The last pitcher to throw more pitches than Lincecum did Saturday was Edwin Jackson, who, as a member of the Arizona Diamondbacks, threw 149 in June 2010 in his eight-walk no hitter against the Tampa Bay Rays...

But according to Baseball-Reference.com, Lincecum barely creeps into the bottom of the list of the 300 pitchers who have thrown the most pitches in a game since 1916...

Sandy Koufax ... threw 205 pitches (third highest on the list) against the Chicago Cubs in a 13-inning, 3-2 victory against them in September 1961 ...

Warren Spahn, another Hall of Fame left-hander, had games in which he threw 184, 183, 174 and 169 pitches, all between 1948 and 1953.
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First an aside.  There'a a list!?  Say what?  Does everyone know about this list but me?  Where the heck is it and how the heck could it have been created?

Wednesday, June 12, 2013
Marichal v. Spahn July 2, 1963: pitch counts.

Tom Tango developed a pitch count estimator...

I played with it ...

For this legendary 16 inning game:

Pitches per batter faced:
Marichal 3.61
Spahn 3.07

xPCE:
Marichal 217
Spahn 172
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Do actual pitch counts exist for this game?

I just ran an ad hoc query at baseball-reference.com and found 215 games that matched this criteria: From 1916 to 2013, (requiring H=0), sorted by most recent date.

Games as short as five innings are included.

No pitchers are mentioned, just team stats including: Pit, which when I put the cursor over it reveals:

"Number of pitches in the PA.
Click to see the pitch-by-pitch sequence."

There are pitch counts for every no-hitter going back to Reds over Dodgers 9/16/1988.  Then none until no-hitter 133 (going backwards in time): Dodgers over Cubs 9/9/1965; I'm guessing Koufax.  Remember, no pitchers are listed.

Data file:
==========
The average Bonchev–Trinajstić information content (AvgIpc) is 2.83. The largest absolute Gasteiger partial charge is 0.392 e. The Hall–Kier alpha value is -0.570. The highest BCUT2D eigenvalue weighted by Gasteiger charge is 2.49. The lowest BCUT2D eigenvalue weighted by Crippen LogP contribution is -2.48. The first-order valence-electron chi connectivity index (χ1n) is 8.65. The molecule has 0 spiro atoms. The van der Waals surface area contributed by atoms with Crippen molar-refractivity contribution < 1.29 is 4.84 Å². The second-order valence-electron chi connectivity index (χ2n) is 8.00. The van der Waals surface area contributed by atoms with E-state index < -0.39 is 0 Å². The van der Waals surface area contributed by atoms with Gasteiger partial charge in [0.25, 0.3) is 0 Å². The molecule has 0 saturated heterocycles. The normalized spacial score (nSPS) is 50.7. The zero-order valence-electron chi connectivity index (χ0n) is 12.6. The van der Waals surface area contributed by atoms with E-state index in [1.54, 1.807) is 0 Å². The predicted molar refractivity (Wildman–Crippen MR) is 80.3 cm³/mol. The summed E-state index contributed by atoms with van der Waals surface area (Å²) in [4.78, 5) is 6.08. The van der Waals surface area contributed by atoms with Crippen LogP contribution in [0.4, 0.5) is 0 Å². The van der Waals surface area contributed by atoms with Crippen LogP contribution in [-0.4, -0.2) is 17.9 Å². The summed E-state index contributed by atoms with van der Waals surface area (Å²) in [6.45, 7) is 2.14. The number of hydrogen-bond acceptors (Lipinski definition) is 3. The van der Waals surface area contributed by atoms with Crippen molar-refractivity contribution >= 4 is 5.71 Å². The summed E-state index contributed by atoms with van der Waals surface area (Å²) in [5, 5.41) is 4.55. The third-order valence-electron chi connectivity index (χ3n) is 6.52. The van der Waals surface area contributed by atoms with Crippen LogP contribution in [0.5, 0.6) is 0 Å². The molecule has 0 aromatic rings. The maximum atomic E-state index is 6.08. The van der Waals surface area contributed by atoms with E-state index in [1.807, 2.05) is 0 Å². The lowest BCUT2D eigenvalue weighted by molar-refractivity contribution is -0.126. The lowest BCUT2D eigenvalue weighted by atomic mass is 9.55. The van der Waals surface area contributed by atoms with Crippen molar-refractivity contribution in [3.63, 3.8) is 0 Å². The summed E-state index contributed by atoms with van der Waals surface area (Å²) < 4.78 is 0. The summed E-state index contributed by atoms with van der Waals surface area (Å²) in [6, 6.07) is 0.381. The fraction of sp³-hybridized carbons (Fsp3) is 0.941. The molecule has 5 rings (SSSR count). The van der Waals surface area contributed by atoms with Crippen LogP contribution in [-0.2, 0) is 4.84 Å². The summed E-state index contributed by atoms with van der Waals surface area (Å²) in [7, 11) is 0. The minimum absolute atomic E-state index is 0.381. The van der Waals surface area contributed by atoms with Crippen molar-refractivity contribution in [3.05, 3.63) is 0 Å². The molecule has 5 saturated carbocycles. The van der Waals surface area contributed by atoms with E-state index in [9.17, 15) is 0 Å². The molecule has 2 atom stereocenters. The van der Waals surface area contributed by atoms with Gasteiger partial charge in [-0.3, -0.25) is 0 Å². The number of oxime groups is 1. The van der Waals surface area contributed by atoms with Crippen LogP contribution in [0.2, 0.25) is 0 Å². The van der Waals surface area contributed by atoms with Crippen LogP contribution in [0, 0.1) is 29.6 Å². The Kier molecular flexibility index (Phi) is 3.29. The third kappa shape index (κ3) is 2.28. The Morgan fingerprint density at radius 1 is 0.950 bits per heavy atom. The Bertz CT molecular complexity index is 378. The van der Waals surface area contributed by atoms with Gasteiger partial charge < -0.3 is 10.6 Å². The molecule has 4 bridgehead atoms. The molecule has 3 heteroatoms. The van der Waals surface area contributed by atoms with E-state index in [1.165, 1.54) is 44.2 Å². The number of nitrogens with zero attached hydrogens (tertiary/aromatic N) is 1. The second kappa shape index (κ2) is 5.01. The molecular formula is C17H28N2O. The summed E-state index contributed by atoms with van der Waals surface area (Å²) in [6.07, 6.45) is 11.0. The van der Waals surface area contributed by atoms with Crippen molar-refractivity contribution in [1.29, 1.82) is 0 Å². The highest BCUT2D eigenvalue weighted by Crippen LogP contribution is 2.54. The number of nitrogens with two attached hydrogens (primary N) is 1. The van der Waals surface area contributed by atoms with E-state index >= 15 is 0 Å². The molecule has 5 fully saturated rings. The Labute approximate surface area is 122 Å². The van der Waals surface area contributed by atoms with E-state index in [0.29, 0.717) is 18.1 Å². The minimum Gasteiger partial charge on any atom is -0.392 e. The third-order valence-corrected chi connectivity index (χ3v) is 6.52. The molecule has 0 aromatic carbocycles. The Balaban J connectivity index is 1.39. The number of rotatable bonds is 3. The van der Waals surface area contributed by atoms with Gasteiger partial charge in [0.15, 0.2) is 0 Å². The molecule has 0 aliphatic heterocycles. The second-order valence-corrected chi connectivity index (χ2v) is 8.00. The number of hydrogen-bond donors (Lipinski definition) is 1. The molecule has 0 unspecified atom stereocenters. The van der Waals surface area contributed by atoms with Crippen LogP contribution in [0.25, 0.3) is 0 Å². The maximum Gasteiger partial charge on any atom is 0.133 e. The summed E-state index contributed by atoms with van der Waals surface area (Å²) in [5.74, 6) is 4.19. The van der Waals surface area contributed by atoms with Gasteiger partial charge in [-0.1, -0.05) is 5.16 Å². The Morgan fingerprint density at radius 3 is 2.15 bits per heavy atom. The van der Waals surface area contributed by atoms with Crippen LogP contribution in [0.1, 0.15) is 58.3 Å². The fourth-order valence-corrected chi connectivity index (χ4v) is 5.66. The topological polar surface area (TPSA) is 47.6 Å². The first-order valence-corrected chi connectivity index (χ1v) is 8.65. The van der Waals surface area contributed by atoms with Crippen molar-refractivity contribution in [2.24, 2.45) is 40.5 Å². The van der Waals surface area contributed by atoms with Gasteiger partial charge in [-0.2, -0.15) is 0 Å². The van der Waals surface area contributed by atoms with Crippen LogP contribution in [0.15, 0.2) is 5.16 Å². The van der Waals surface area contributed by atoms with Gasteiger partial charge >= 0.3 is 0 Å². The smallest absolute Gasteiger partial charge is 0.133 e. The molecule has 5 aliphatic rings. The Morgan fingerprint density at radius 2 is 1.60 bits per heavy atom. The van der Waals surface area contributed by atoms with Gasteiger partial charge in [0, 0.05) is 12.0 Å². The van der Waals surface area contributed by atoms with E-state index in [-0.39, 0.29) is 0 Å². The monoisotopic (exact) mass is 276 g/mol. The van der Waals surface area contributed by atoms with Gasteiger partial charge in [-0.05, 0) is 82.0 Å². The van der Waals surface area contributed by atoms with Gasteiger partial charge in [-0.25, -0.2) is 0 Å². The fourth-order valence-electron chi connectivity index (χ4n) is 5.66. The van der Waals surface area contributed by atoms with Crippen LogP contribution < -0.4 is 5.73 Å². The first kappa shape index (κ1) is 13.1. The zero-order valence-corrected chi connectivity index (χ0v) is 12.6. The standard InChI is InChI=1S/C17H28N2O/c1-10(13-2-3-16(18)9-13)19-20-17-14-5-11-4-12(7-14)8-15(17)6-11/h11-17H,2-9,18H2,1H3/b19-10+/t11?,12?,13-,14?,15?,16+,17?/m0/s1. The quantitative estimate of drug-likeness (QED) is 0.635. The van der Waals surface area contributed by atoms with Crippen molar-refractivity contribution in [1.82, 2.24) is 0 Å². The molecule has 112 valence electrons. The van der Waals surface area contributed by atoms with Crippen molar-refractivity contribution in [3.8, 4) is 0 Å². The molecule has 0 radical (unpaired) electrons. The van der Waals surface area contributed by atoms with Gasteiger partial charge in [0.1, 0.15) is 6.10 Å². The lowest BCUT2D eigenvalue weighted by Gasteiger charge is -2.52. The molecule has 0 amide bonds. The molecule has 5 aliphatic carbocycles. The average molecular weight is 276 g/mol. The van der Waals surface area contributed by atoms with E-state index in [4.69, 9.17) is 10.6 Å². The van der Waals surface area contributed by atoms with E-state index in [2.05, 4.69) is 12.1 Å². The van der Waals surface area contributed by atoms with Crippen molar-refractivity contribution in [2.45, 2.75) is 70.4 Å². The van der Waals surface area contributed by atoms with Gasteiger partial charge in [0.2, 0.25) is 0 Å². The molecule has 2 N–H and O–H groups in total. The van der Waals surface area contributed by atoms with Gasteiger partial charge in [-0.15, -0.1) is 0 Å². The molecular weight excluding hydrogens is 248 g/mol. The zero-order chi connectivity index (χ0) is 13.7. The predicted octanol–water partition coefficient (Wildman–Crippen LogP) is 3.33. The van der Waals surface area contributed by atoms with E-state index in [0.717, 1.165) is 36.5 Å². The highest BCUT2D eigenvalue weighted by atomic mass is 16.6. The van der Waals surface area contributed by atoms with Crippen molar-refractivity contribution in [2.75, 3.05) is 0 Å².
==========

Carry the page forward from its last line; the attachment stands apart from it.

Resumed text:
Then more sporadic data with the final no-hitter with a pitch count: game 169 of the 215, Brooklyn Dodgers over New York Giants 9/9/1948, 116 pitches.  I looked up that one because it was my birth year: Rex Barney no-hit the Giants in the Polo Grounds.  No pitch counts for no-hitters 170-215.

Of the 81 no-hitters for which we have pitch counts, at least this number of pitches in this many games:
130: 14
120: 30
110: 51
100: 66

Of the 15 games below 100, two were 5 innings, one was 6 innings.
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OK, back to the subject of this post.  Why all the anguish?  If a possible no-hitter were treated like any other game, the starting pitcher would leave pretty much when he usually would and relief pitchers would try to complete the no-hitter.  Would the suspense and excitement be that much less?  OK, aside from draining the life out of the game during the pitcher change ritual?

Wednesday, June 11, 2003, 7:05PM, Yankee Stadium II
Attendance: 29,905, Time of Game: 2:52

This one is not shown on the YES network.  The Houston Astros no-hit the Yankees 8-0.  Winning pitcher: Brad Lidge, the fourth of six Astro pitchers.  The other five pitchers?  Who cares?  The ASTROS no-hit the Yankees, not an individual pitcher.  They threw 151 pitches, most for any no-hitter.

So what if Giants manager Bruce Bochy had removed Tim Lincecum after 114 pitches, the most Lincecum had thrown previously in 2013, and turned it over to the bullpen?  Would Bochy be excoriated?  Would he be praised?  Would he set a modern precedent that relieves all the copy-cat managers and allows them to do the same thing?

I can understand leaving a staring pitcher in the game because you don't trust the relief pitchers and you want to win the game.  In the late 1960s I became convinced that a tired Mel Stottlemyre was better than a fresh Dooley Womack.

In his World Series perfect game Don Larsen threw 97 pitches.  Yankee manager Casey Stengel needed to win that game as the series was tied 2-2.  Stengel was not concerned with the pitch count or whether Larsen got credit for a perfect game, a term with which Larsen was not even familiar after the game.  Larsen benefited from a great catch by Mickey Mantle in left center against Gil Hodges and a ricochet off third baseman Andy Carey to shortstop Gil McDougald who threw out Jackie Robinson. Also, Duke Snider hit a long foul home run.  So was this an individual or team accomplishment?

Sunday, July 14, 2013

Baseball Bubble.